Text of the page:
Prior to that, the only other time I’ve been to baseball games was in the 1980s when I worked in New York City. The entire office loved the Yankees, and one of the gentlemen – who back then was in his fifties – had attended every Yankees opener since he was twelve years old. It was a great group of people and everybody had a great time eating hot dogs and drinking beer.
The games were nice but I don’t remember much of them.
Don Surber: My baseball memories include Bat Day and Ball Day doubleheaders as a kid at Municipal Stadium in Cleveland, and of course a couple of Game 7 losses in extra innings.
But my best memory came when my daughter played softball when she was 12. Like my wife, she is height challenged and was shorter than the kindergärtners even in second grade. That does not make for a good player.
Under the rule that every player plays, she became a late inning specialist. When the playoffs came, the Poca Dots drew the Buffalo gals. Now that’s farm country and those Buffalo gals play a mean game of softball. In high school, they win the state championship in their class every damned year. They are like the UConn Huskies women’s basketball team of West Virginia girl’s basketball.
So in the 12-year-old league, drawing them in the payoffs was a one-and-done.
Their pitcher was mowing down Dots. Seventh inning comes up and Sarah goes to bat. Their pitcher could not find her eensy-beensy strike zone. Their coach called time and demanded to see her birth certificate showing she was old enough (this happened occasionally). He knew Sarah was trouble. And she was. She walked and the Buffalo pitcher lost her confidence. The Dots came back and won. You could get a good baseball movie out of this, I suppose, with a feel good ending and the moral of everyone matters. Kumbaya.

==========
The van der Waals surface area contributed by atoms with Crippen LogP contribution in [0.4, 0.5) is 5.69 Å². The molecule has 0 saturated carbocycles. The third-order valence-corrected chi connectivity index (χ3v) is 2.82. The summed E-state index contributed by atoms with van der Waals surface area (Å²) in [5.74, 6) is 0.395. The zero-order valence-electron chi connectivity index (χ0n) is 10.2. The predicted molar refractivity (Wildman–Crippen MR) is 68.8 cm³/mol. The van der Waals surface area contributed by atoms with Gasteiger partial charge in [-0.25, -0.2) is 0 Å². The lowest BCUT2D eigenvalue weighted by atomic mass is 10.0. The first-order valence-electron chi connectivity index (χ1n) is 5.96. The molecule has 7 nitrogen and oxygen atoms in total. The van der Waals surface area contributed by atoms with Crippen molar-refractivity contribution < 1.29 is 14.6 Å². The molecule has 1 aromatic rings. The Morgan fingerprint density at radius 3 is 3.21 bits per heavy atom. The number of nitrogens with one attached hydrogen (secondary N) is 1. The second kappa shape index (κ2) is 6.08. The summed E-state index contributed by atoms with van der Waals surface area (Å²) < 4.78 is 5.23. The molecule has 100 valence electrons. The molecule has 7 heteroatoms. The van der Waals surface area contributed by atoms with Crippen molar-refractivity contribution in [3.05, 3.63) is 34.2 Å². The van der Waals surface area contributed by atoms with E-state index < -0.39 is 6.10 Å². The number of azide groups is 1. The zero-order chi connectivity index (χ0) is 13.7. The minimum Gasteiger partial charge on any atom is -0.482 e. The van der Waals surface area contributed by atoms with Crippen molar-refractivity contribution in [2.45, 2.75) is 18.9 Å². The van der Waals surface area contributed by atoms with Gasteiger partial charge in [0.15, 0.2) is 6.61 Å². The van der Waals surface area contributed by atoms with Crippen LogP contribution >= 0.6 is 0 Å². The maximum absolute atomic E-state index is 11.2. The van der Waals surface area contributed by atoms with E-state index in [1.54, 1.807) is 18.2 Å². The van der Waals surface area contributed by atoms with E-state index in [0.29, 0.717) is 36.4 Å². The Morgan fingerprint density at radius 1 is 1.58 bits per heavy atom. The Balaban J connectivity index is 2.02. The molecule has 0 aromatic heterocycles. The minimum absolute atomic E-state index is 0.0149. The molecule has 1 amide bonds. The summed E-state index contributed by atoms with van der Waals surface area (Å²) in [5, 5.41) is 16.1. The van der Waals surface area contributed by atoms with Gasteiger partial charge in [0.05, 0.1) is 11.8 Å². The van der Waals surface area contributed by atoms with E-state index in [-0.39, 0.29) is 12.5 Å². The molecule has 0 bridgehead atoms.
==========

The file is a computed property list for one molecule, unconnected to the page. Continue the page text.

Sarah is now a lawyer working on a PhD.
But I wonder about that Buffalo gal. She would be the age where she now has a 12-year-old daughter. Maybe a 5-year-old too. I like to think that she has taught her 12-year-old daughter how to pitch to her 5-year-old. The one thing I admire about those Buffalo gals is their determination to win. Ain’t no way they will lose that way again
Scott Kirwin: As a kid growing up in St. Louis I was fated to come of age in the 1970’s, just after the St. Louis Cardinals baseball team dominated the sport and before Whitey Herzog became a St. Louis legend by bringing the championship back to St. Louis. Jack Buck, one of the country’s greatest sports announcers ever, called them all – from Lou Brock’s record breaking base stealing to the Ozzie Smith’s home run in the 1985 World Series “Go crazy, folks! Go crazy!” Jack Buck, along with his sidekick Mike Shannon, was the voice of the St. Louis Cardinals, and decades later I can still hear the love of the game and excitement in Jack Buck’s voice as he called games for a pretty sad and mediocre baseball team the Cardinals had become in the 1970’s.
My father listened to each game on the radio, even when the games were broadcast on TV. When that happened we’d turn down the volume on the television and listen to Jack Buck’s play-by-play. It was the best way to watch the game. My father’s radio broadcasting Cardinals games was an indelible part of my childhood. When he passed away in 1977 we even buried his radio with him.
Laura Rambeau Lee: Growing up in the northeast, the coming of spring ushered in the new baseball season. We all rooted for the Phillies; the home team. While we enjoyed watching the games on TV, baseball was much more than a spectator sport for most of us. Baseball, or softball, was a game my father taught me and some of my fondest memories with him were playing catch or batting a ball he pitched to me. Later when I joined a girl’s little league team my father would come to practices and help with coaching. And he always made sure to be there to cheer me on during my games. Unlike football, baseball is a game fathers can share with their daughters. Participating in sports is a great way for young girls, and boys, to build confidence and self esteem.